Being “picky” however, there’s two events that just top this which I can’t split…. Second place in the 2009 Six Foot Track Marathon, which for me was one of those races where everything fell into place. After the finish I felt like I could have kept running for another 10km!
The other event was winning my first ever 100km race, the 2009 TNF100. What a day! Everything was a first for me. My first 100km, never out on the course before (except for a portion of 6 foot track and Nellies Glen) and I had no idea about pacing it, nutrition and hydration. I didn’t know what to expect. It was all new to me. Hence I approached it like going on a big adventure and never entertained the thought of even placing in the top 10, let alone winning. I vividly remember the raw emotions of it all and unlike 2009 Six foot track marathon of where I could have kept running for another 10km, on this occasion I could not have run another step!I was spent with about 4 or 5km’s to go!
I didn't think I was, but I now think I am after thinking about my answer to this question! The type of shoe I prefer to wear depends on terrain and how long a oarticular run is. For runs of say 10 to 40km and the surface not too gnarly, I prefer the North Face Ultra Trail III''s, but anything longer I go with the North Face Endurus and or North Face Flight Rob Krar Trail (RKT), with the latter being my favourite. These are super light, soft and grippy underfoot. For steep and gnarly terrain I’ll don the North Face Ultra Verticals.
Most of the time I eat clean & healthy, but in saying that I am not super strict on myself either and I don’t mind a hamburger, pizza and hot chips every now and again. I'm also a bit of a sucker for chocolate & when I get a craving for some I don't fight it!Keto? No... In fact I just had to look up the meaning of it.
I've done a few races in the high plains of Victoria and loved it own there. It’s a shame this beautiful part of the world is a long way from home, as I'd otherwuse do more training & racing there. I do most of my training in the Blue Mountains.
I was training for the world sky run championships but have decided to withdraw from it due to personal reasons. Up until I made this decision, I was gradually building the elevation & distance week by week. Elevation training consisted of 1km hill reps (14% grade - 155mr ascent each) near home & some more gnarly climbs up at Katoomba. I was then going to progress on this by regular runs through the Grose Valley at Blackheath in the upper Blue Mountains. But alas....!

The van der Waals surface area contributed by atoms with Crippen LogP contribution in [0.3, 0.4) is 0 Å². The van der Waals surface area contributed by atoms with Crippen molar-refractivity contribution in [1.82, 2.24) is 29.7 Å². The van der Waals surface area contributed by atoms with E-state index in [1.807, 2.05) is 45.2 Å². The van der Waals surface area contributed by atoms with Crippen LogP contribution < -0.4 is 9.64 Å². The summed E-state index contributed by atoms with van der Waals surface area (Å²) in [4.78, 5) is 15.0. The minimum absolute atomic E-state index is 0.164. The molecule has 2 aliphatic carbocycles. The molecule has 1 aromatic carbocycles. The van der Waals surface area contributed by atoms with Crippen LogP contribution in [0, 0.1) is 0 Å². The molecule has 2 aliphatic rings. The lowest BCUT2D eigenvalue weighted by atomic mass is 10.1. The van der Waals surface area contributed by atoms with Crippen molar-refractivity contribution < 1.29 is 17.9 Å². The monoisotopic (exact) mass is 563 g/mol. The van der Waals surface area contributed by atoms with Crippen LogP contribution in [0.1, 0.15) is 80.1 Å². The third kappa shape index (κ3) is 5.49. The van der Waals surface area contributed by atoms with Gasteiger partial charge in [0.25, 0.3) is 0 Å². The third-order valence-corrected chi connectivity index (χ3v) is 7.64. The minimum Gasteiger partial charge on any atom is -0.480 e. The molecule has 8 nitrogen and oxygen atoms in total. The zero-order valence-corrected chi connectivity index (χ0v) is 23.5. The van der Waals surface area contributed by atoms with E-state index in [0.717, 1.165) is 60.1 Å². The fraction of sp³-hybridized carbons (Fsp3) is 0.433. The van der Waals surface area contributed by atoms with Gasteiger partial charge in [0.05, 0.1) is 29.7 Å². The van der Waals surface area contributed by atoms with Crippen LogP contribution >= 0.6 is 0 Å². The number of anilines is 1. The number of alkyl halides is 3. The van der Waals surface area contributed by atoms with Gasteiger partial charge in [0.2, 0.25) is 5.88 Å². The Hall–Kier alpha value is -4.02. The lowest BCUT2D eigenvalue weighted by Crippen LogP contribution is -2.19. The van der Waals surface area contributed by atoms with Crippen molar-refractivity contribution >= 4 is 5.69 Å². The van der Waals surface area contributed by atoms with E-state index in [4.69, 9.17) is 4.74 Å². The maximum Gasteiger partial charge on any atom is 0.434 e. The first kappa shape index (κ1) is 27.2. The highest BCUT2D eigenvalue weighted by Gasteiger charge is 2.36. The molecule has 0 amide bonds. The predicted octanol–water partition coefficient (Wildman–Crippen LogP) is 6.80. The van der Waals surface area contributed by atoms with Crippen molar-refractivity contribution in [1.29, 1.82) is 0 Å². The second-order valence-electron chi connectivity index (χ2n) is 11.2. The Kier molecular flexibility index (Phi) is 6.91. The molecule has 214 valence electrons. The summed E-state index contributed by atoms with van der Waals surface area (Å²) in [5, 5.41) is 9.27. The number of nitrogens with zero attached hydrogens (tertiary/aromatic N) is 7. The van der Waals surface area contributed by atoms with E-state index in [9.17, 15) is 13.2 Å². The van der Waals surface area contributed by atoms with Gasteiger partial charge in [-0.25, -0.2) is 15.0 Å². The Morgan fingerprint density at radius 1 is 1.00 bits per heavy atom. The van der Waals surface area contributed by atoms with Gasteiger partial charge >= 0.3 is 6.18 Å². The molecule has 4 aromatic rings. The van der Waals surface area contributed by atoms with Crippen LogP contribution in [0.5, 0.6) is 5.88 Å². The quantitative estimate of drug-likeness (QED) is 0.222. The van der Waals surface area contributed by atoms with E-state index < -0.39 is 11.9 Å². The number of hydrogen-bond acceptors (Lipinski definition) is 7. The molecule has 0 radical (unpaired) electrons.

Sense of freedom and wellbeing it provides. It’s also a sport you don’t need to go too far for and or require a big list of resources. At the end of the day all you need is yourself, open up the front door, go out and put one foot in front of the other.
Most of the time I have a clear head & when doing my weekly long runs I don't really think about too much.I don't often get a song stuck in the head luckily as that can be very irritating if it’s a songI don’t like!I get into a zone, think about nothing & get a feel for how I'm running and before I know it, the run's done!
I get quite ravenous after a race, so nothing is off limits here.
I’m more watchful though after long training runs of 3 – 4 hours. I often do these on an empty stomach and only with water during. So when I’m back home from these I'll have something more akin with breakfast such as a bananas, weet bix & vegemite on toast or a large shake with full cream milk, bananas, raw eggs and honey. I also try to re-hydrate efficiently as well afterwards and won’t touch a hot drink like tea or coffee for quite a few hours after as these de-hydrate me.
I don’t require too much motivation. I love all aspects of training and racing, including the overall health benefits it brings and therefore am always willing to explore, "stay in the game" and try to better myself
Probably not too much of a surprise, but whilst leading a 100km race I missed / went straight past a turn off at the 97km mark only to get lost, ending up with a DNF!! Not one of my greatest memories!